Another aspect of the novel that I find interesting is Nikki’s character.  She is a complicated character, and like I said above, she tends to see the world and people in black and white.  She is convinced that she knows what the “right” thing to do is when it comes to how to handle the murderer, and she refuses to see Anderson’s point of view or consider why he might hold a different opinion.  This same refusal to see the perspectives of others pops up near the end of the book with Blake, who happens to be dating Nikki’s sister.  Again, Nikki feels that she knows what’s best, and though she listens to what Blake has to say, she doesn’t ever really try to empathize or even walk a mile in his shoes.  This particular character trait isn’t the same as being conflicted–I think it’s rare that Nikki is actually conflicted.  Still, it makes her more complicated because at the same that she thinks she knows what’s best for others or what course of action they should take, she is resolutely against anyone else–Anderson, Jamaal, or her sister–giving her any advice on her own life.  Or maybe this actually just fits in perfectly with her character.  It’s arrogance, and yet it doesn’t make me like Nikki any less.  I like her as a character, but at the same time she is emotionally unavailable to the people in her life.  She doesn’t let herself make connections and these are things I can relate to.  I can even understand why she is this way, but…there’s just a part of me that wants her to learn how to bend, how to compromise, how to see someone else’s point of view, and understand that not everything is black and white, good or evil, and that no one is wholly good or evil.

I think I’m way over the 1000 word limit I try to set for myself with these book reviews, but that’s because this book is a lot more than just an empty urban fantasy/detective story.  There’s a lot to think about and I applaud Black for the effort.  I have no idea how this series ends but I’m definitely going to keep reading it. The next installment in the series is the novella, Pros and Cons, which takes place chronologically between books 2 and 3 in the series.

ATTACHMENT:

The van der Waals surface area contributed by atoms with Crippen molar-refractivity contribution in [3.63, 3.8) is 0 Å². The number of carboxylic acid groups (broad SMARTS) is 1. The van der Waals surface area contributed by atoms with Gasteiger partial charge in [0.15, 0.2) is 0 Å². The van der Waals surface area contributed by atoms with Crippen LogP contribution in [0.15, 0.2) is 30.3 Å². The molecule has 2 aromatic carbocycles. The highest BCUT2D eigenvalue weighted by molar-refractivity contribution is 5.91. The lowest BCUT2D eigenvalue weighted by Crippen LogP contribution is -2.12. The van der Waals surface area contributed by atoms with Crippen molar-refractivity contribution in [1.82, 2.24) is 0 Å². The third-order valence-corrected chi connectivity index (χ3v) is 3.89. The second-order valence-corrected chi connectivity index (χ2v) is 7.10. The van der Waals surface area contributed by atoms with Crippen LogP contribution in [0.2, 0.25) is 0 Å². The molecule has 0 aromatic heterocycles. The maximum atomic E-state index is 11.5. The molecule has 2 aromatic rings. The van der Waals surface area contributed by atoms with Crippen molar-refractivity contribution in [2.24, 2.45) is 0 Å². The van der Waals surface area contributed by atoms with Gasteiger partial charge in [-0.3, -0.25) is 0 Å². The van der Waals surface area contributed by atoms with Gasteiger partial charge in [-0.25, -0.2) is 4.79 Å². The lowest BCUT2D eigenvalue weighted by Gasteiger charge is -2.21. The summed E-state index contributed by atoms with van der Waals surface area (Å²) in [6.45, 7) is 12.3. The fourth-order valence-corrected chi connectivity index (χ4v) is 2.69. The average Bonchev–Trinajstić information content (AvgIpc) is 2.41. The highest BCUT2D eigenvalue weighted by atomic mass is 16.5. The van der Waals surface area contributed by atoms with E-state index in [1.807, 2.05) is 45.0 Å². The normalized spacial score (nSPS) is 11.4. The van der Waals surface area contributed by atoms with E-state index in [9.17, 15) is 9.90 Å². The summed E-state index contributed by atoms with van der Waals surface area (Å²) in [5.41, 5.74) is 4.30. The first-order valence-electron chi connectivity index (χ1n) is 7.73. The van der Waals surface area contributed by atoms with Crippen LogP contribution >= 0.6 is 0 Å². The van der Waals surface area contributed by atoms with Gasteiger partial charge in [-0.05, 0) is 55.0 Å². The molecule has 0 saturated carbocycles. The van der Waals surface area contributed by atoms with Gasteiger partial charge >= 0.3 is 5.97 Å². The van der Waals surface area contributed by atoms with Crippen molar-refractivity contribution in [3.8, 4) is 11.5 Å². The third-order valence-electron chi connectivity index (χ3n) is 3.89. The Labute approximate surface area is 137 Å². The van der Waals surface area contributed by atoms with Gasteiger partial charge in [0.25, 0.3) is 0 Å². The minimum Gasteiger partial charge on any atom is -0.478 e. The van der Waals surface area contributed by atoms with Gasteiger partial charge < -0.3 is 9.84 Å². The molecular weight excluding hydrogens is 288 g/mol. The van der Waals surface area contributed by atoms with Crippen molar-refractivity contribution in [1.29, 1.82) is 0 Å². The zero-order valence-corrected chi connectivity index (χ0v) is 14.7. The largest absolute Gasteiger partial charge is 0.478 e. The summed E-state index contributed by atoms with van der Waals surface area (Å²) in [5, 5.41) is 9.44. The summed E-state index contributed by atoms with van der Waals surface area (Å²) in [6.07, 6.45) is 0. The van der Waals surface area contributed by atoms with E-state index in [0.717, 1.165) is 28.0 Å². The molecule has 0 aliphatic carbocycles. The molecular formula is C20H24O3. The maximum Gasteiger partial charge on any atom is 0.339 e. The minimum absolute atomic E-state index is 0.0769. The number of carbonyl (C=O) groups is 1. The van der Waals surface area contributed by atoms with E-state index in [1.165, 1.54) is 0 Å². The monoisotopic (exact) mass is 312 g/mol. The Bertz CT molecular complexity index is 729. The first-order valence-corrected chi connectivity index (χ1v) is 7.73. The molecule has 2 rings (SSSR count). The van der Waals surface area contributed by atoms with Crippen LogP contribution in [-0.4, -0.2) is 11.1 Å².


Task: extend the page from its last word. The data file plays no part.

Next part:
Have you read the Nikki Glass/Immortal Huntress series?  If so, what do you think?

 

review: the devil you know

The Devil You Know by Mike Carey (2007)

I tried really hard not to allow myself to do this, but alas, I have no willpower when it comes to books.  The Devil You Know by Mike Carey is the first in a series featuring exorcist Felix “Fix” Castor, and although I’ve been trying to avoid starting a new series this year, I took only forty-five days for me to fail at my goal.  Oh well.  Moving on.

The world Carey creates and that Castor inhabits is present-day London, but I wouldn’t necessarily put this into the urban fantasy genre.  What makes this London just a little different is that the dead have risen–not all of them, of course, but enough for the people of the world to notice.  Ghosts are also visible to the common, everyday person.  This is where Castor comes in–he’s a modern-day Ghostbuster.  If you have an “infestation” so to speak, he’s the guy you call.  Or that is, he was.  Until the start of this story, Castor had turned away from the life of exorcism because of a mistake that had great consequences for one of his friends.  To make money, Castor intends to set himself as a magician to perform for children’s parties, but the opening tableau of the novel demonstrates that this is not going to be a successful endeavor for him.  Just in time, it seems, he’s offered a job to exorcise a ghost that is haunting a building that houses a document archive.  At first he refuses, but events conspire and he reluctantly accepts the job.  From here, Castor’s skills and experience with exorcism blend into a nascent desire to solve the mystery surrounding the ghost and why she is haunting this specific place to begin with.  It is, in a way, the origin story for a exorcist-cum-detective.  In fact, although this book has the element of the supernatural, I’d actually more firmly place it in the detective fiction genre than urban fantasy.